Saturday, Jan 20th, 2018

Pro-life speaker sparks debate

Posted on February 18, 2009 Connor MacEachern, [email protected]

Canadian Centre for Bio-Ethical Reform co-founder Jose Ruba (right) took questions last Tuesday after his presentation Echoes of the Holocaust, which compares abortion to genocide. (Connor MacEachern photo)

A fair comparison can be made between abortion and the Holocaust, Canadian Centre for Bio-Ethical Reform co-founder Jose “Jojo” Ruba said last Tuesday during his presentation, Echoes of the Holocaust.
      “Abortion is 100 percent evil,” he said when questioned on whether a woman facing the decision to abort a fetus can be likened to a World War II Nazi.
      Ruba visited St. F.X. as part of an Atlantic Canadian tour. Protestors shut down his presentation at Saint Mary’s University Feb. 5, but the event at X ran smoothly.
      A group of about 20 protestors left the presentation in silence when Ruba asserted abortion was wrong.
      During the post-presentation question and answer session, a letter from the protestors was read to the audience.
      “We feel that by drawing the comparison between abortion and the Holocaust, your organization is not only using an important and tragic part of Jewish history for its own agenda, but is targeting, belittling and shaming women,” it read.
      “Reducing the abortion rate requires a range of solutions that center on female sexual autonomy—enhancing women’s health services, ensuring access to safe contraceptives and sexual education, and addressing poverty and violence against women.”
      During his presentation, Ruba said abortion could be compared to genocides such as the Holocaust because of four basic similarities: people were killed based on their abilities or appearances; dehumanizing rhetoric was used; there is a systemic nature to the killing; and there is a massive loss of life.
      “It’s not exactly the same, but there was something there to … show the similarities between these atrocious events,” he said.
      “The comparisons are insensitive if the unborn are not human beings, but the comparisons are inevitable if the unborn are human beings,” he added.
      About 100,000 abortions are performed in Canada each year, with about 2,000 in Nova Scotia.
      Ruba argued life begins at conception, and a fetus should not be discriminated against because of its size, level of development, environment or dependence, an argument first raised in the 1990 Stephen D. Schwarz book A Moral Question of Abortion, often referenced in pro-life literature.
      “If development doesn’t determine our value after birth, why does it determine our value before birth?” Ruba said.
      Ruba debunked a pro-choice argument that compares a fetus to a parasite by saying it mimics the rhetoric Hitler used to dehumanize the Jews.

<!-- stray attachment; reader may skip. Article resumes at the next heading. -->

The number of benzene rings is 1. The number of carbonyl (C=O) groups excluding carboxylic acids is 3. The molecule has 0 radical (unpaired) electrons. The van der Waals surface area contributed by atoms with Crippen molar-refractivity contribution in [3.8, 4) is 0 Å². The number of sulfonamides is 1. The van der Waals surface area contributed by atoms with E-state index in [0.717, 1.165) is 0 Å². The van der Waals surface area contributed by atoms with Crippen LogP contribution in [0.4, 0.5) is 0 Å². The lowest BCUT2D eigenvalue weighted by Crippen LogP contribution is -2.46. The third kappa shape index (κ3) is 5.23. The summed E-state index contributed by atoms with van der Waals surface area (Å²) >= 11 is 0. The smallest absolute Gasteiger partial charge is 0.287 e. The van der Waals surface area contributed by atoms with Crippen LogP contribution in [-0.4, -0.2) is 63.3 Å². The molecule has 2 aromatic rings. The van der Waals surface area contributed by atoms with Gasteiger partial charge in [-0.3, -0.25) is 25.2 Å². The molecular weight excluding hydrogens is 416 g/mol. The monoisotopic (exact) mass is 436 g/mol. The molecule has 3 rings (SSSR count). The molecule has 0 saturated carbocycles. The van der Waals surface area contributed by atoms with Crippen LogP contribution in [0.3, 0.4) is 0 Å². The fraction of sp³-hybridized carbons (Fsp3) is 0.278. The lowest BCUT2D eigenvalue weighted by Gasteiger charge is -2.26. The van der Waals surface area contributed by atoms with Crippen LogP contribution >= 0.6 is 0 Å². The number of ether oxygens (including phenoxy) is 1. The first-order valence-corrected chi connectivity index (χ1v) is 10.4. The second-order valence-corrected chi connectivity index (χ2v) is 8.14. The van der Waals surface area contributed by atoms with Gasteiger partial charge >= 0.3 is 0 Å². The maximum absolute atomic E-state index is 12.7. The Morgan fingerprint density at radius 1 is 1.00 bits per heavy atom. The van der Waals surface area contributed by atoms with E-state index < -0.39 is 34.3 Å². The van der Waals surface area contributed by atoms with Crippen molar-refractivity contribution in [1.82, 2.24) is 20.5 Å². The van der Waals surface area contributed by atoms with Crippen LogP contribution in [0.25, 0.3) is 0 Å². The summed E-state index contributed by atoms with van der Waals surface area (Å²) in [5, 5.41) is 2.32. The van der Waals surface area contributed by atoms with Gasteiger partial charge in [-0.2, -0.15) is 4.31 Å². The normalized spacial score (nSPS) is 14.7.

After the presentation, he explained the difference between a fetus and a parasite.
      “The natural home for the unborn is in their mother’s womb. The woman’s body is designed to house their off-spring.”
      That doesn’t give women domain over what happens inside the womb, he added.
      St. F.X. biology professor John Buckland-Nicks – who didn’t attend the presentation but whose research areas include mollusc reproduction – said he doesn’t see a difference between a fetus and a parasite.
      “I always refer to them as parasites,” he said.
      An embryo invades the uterus and uses enzymes to attach to and digest the uterine wall, he said.
      “As the placenta develops, the embryo is supported by the mother entirely.”
      “Those are some ideas for why it’s like a separate organism invading the mother,” he said
      A parasitic relationship exists when one organism benefits while the other is harmed, he added.
      St. F.X. student Emma Thompson said she didn’t agree with Ruba’s black-and-white argument.
      “It insulted the intelligence of students,” she said.
      “He ignored rape victims, incest victims.”
      Fellow student Drew Martin challenged Ruba’s stance.
      “You totally neglect perspectives and situations,” he said. “You’re systematically and factually killing choice.”
      President of the St. F.X. Students for Life society Lara Lavelle, who helped organize Ruba’s presentation, said she thought the debate was well-received.
      “I was happy with the response of the talk. It was from both sides.”
      St. F.X. reacted quickly in ensuring the presentation wouldn’t be interrupted, she added.
      “As soon as the SMU debacle went down, St. F.X. communications got in touch with us.”
      Campus police attended the presentation to keep an eye on things, she added.
      Lavelle said she was concerned when she read the title of Ruba’s presentation.
      “I would still not approach the argument this way, but I thought he did a good job of presenting it.”

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